My daughters and I went to a local production of Edward Albee's play, Three Tall Women lat night given by the Eventide Theatre Company in Dennis, Mass. Frankly, I did not expect much having seen some painfully bad productions locally [not by this company]. And I had seen the off-Broadway original production with Marian Seldes in the main role of the old querulous old lady and could anyone in Cape Cod equal her? Well, yes and no. Seldes was more subtle but Elizabeth Liuzzi, a veteran actor, was very good in the role -- to my great delight. Finding the role of an older woman played with wit and intelligence by an older actress is very rare in community theatre. What a treat!
No, this was not an off-Broadway quality production but it was entirely worth seeing and done with both intelligent acting [by all three women] and generally good direction. I was very sad that the audience was small; finding an audience is a problem for all serious theatre, including off-Broadway and that's sad. I am afraid serious drama has fallen on very hard times -- a great loss to the audience I came away with the same reaction as I did those several years ago: feeling Albee used too many cliches about a '50s marriage, and has too dour an attitude about life in general and married life specifically. Yes, couples marry and stay married for superficial reasons and there is a fair amount of adultery but we know that. What is best about the play is not what he is trying to say about women or about life in the mid-1900s, but his consumate stage craft. The dialogue is always fascinating and the structure of the play is interestingly constructed.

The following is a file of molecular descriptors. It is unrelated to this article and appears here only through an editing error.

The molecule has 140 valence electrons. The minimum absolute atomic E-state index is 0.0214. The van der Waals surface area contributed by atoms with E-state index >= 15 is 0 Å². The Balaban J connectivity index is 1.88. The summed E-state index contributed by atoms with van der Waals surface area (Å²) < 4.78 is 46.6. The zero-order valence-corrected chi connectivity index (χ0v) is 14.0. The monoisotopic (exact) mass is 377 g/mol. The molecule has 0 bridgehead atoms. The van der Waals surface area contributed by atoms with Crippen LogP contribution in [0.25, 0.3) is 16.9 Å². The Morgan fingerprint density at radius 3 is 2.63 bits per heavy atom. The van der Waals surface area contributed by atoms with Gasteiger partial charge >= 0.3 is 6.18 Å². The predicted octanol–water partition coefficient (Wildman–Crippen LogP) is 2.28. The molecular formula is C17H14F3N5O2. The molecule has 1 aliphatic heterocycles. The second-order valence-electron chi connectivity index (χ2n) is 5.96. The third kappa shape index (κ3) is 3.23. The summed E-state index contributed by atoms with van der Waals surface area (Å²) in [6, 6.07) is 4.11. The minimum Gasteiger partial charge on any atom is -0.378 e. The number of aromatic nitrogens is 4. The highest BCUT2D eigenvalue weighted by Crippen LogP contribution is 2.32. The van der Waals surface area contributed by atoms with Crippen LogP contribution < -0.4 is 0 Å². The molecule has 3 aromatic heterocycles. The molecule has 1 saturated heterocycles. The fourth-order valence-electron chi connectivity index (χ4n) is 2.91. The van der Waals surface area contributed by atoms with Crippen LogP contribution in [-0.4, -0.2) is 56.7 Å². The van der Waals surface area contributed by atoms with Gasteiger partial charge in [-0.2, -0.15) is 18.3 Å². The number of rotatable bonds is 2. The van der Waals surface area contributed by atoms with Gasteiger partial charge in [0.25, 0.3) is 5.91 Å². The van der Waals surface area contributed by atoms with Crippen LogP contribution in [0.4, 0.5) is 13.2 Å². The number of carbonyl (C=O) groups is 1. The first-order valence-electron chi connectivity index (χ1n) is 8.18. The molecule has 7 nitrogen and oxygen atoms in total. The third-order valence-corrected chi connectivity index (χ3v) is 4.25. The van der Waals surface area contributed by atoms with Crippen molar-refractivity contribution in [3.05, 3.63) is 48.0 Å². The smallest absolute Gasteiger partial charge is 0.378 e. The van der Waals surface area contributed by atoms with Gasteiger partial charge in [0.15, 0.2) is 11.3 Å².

Something was happening with Blogger yesterday so the post that had the above picture has disappeared. That gives me a chance to show how changeable spring can be here -- and possibly in many other places as well. The above photo was Wednesday at Salt Pond at the National Seashore. It is beautiful even though the day was very gray, a drizzly rain was falling and a chilly, blustery wind made us unhappy. That was about 11:30 in the morning. By midafternoon when my daughters and I had explored a few galleries in Orleans and had lunch at a charming little shop -- a different delicious soup chosen by each of us, and a big shared muffin called a "Dirt Bomb" -- the sun came out so we had a beautiful drive home through residential areas with flowers glorifying more fine homes than seem possible in one small place. [Sometimes the apparent affluence of this area makes me sad a I think about many other parts of the world I have seen, some of the in the United States.]